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Audio CD, June 3, 2008
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Austin's Shearwater return with the follow-up to "Palo Santo". "Rook" meditates on man's intersection with the natural world; the world after human beings are gone. A dark fairy tale encased in a cycle of songs. Jonathan Meiburg's bold, soaring voice still anchors the songs, which broaden his pastoral prog-folk chaotic celestial mindfuckery into new realms. Beyond the continuing touchstones of late Talk Talk, Nico, and John Cale, there are now allusions to Van Morrison and hints of Joni Mitchell. All set in a newly lush sonic gorgeousness of harp, strings, and woodwinds atop the magnificent rhythm section.
On their breakthrough release Rook, Shearwater provides each number with more dimensions than most bands demonstrate on entire albums. The Austin quartet's follow-up to 2006’s Nico-inspired Palo Santo springs to life with "On the Death of the Waters," which unfolds like a sleepy ballad, swells into an orchestral maelstrom, and contracts in a cluster of minor-key piano chords. Like the best opening tracks, it commands attention, but "The Snow Leopard," where they combine the grandeur of Sigur Rós with the flamenco-inflected heartbreak of Forever Changes-era Love, serves as the centerpiece of this ecologically-oriented song cycle. Singer/ornithologist/ex-Okkervil River keyboard player Jonathan Meiburg, who recalls folk troubadour Tim Buckley, and collaborators Kimberly Burke, Howard Draper, and Thor Harris work their magic through evocative imagery, modulated vocals, and fluid instrumentation. The opposite of ragged and spontaneous, the four-piece occupies the more rarefied realm of the theatrical and the cinematic, and it comes as little surprise to find that 2008 also marked their first foray into features (indie romance In Search of a Midnight Kiss plays out to Shearwater’s mournful melodies). Augmented by 14 guest musicians, Rook unfurls like a dream, a poem, and the soundtrack to a flickering old film about lost frontiers. --Kathleen C. Fennessy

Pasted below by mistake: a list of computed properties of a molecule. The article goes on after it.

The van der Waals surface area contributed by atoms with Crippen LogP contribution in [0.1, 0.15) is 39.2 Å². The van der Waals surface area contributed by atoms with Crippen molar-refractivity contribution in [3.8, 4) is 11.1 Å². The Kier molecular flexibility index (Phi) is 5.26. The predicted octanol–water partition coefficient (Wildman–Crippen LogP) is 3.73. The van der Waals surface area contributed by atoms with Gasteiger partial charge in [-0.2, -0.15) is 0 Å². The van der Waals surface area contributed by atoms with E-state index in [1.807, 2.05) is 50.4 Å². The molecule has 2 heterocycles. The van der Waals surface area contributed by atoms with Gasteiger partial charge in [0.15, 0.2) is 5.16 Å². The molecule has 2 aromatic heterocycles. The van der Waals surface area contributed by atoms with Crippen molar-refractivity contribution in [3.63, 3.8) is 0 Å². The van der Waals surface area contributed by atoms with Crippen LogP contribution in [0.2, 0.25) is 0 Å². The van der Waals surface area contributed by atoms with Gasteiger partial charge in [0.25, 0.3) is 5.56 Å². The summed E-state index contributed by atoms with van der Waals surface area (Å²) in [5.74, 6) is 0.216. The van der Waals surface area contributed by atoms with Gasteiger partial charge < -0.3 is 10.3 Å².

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Although the lineup includes familiar instruments like the hammer dulcimer and the banjo, this band breaks beyond the confines of "roots music"--here, old sounds create something entirely new, using traditional music in novel and unexpected ways. There's a feeling of alchemy to it. The music grows and changes as you listen, like a shifting image, a kaleidscope. It strongly recalls Talk Talk and Mark Hollis, as well as Thomas Newman's film scores.
I had the opportunity to see Shearwater perform ROOK live in its entirety last month, and there was awe in the audience at all the talent up there--the members of this band are brilliant instrumentalists, and Meiburg is a truly riveting performer. I was thrilled to find that same energy captured so effectively on this CD. It's a treasure.
This is hands-down one of the albums of 2008. There's simply nothing else out there like it. If you have not explored Shearwater yet, get started. You'll be richly rewarded.
First off, you get one additional track on the vinyl, although it's not immediately noticeable - I won't spoil it for you, but suffice it to say that it's there. It's one LP, but has a digital download code for MP3, if you'd like to use it.
As for the actual sonics, the CD is digitally clipped and is very noticeable in a tool like Audacity. When looking at the waveform, you can actually see where the sound is clipped off. However, whether or not the vinyl has the same issues is hard to say - the waveform LOOKS different, but it could just as easily have come from a digitally clipped source to begin with and the analog transfer is just hiding it.
I used "Century Eyes" as a good A/B test as it's fairly loud versus some of the other tracks. I ran the A/B test back and forth on two different players, and I honestly could not tell a difference - maybe the vinyl's "high" were slightly better, but that's about it. If there really is a sonic difference, my ears are not picking it up, at least not yet.
So, if you're looking for different sonics in the vinyl, I don't think you'll see a major difference with it versus the CD - but you do get one extra track and the nice vinyl packaging.
EDIT: Found a great tool for analyzing dynamic range called "Dynamic Range Meter". Ran it against my needle drop, and got an overall DR score of "11" (that's not too bad).
For me, Leviathan, Bound is one of the most haunting and eerily beautiful songs ever written or sung, but Snow Leopard, Home Life, and Rooks also stand out. There's not a bad song on this. If you want to rock out, or you prefer lyrics of the sardonic and detached variety, then probably Shearwater isn't for you. If you hate falsetto or find it tiresome, you'll no doubt find too much of it on Rook. Otherwise, you should give Rook a try. You might find yourself captivated, as I have.